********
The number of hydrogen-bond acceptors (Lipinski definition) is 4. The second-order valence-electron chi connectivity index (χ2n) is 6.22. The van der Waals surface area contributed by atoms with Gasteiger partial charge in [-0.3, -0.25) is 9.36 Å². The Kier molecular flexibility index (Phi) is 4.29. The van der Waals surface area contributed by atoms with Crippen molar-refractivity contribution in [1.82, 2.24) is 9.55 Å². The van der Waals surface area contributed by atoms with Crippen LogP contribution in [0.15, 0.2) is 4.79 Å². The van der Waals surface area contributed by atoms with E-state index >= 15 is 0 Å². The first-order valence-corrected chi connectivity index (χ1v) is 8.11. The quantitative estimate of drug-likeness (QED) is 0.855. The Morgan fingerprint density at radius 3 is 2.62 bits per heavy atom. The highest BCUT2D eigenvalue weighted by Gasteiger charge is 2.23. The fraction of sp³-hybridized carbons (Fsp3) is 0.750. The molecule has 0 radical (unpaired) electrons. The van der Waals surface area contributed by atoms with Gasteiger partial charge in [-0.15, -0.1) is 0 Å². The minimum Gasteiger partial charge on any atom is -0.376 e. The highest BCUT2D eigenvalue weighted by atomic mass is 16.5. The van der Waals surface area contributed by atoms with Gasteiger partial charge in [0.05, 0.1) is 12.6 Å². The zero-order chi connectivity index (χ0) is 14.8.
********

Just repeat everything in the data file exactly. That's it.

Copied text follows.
The number of hydrogen-bond acceptors (Lipinski definition) is 4. The second-order valence-electron chi connectivity index (χ2n) is 6.22. The van der Waals surface area contributed by atoms with Gasteiger partial charge in [-0.3, -0.25) is 9.36 Å². The Kier molecular flexibility index (Phi) is 4.29. The van der Waals surface area contributed by atoms with Crippen molar-refractivity contribution in [1.82, 2.24) is 9.55 Å². The van der Waals surface area contributed by atoms with Crippen LogP contribution in [0.15, 0.2) is 4.79 Å². The van der Waals surface area contributed by atoms with E-state index >= 15 is 0 Å². The first-order valence-corrected chi connectivity index (χ1v) is 8.11. The quantitative estimate of drug-likeness (QED) is 0.855. The Morgan fingerprint density at radius 3 is 2.62 bits per heavy atom. The highest BCUT2D eigenvalue weighted by Gasteiger charge is 2.23. The fraction of sp³-hybridized carbons (Fsp3) is 0.750. The molecule has 0 radical (unpaired) electrons. The van der Waals surface area contributed by atoms with Gasteiger partial charge in [-0.15, -0.1) is 0 Å². The minimum Gasteiger partial charge on any atom is -0.376 e. The highest BCUT2D eigenvalue weighted by atomic mass is 16.5. The van der Waals surface area contributed by atoms with Gasteiger partial charge in [0.05, 0.1) is 12.6 Å². The zero-order chi connectivity index (χ0) is 14.8.